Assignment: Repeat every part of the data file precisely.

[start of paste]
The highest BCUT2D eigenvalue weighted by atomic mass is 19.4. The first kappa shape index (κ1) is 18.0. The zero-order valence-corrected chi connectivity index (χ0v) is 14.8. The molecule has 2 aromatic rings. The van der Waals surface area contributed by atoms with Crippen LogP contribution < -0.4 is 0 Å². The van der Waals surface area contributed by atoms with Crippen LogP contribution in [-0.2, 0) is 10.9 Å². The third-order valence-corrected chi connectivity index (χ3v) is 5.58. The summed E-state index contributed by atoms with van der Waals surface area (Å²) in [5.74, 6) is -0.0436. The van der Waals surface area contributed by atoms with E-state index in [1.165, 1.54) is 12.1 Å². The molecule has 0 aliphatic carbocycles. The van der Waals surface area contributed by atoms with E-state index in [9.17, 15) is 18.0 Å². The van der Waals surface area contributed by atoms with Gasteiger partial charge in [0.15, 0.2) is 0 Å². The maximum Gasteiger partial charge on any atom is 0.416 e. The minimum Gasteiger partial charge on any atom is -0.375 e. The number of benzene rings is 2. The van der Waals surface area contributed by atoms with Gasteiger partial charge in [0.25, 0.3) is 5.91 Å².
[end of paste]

The highest BCUT2D eigenvalue weighted by atomic mass is 19.4. The first kappa shape index (κ1) is 18.0. The zero-order valence-corrected chi connectivity index (χ0v) is 14.8. The molecule has 2 aromatic rings. The van der Waals surface area contributed by atoms with Crippen LogP contribution < -0.4 is 0 Å². The van der Waals surface area contributed by atoms with Crippen LogP contribution in [-0.2, 0) is 10.9 Å². The third-order valence-corrected chi connectivity index (χ3v) is 5.58. The summed E-state index contributed by atoms with van der Waals surface area (Å²) in [5.74, 6) is -0.0436. The van der Waals surface area contributed by atoms with E-state index in [1.165, 1.54) is 12.1 Å². The molecule has 0 aliphatic carbocycles. The van der Waals surface area contributed by atoms with E-state index in [9.17, 15) is 18.0 Å². The van der Waals surface area contributed by atoms with Gasteiger partial charge in [0.15, 0.2) is 0 Å². The maximum Gasteiger partial charge on any atom is 0.416 e. The minimum Gasteiger partial charge on any atom is -0.375 e. The number of benzene rings is 2. The van der Waals surface area contributed by atoms with Gasteiger partial charge in [0.25, 0.3) is 5.91 Å².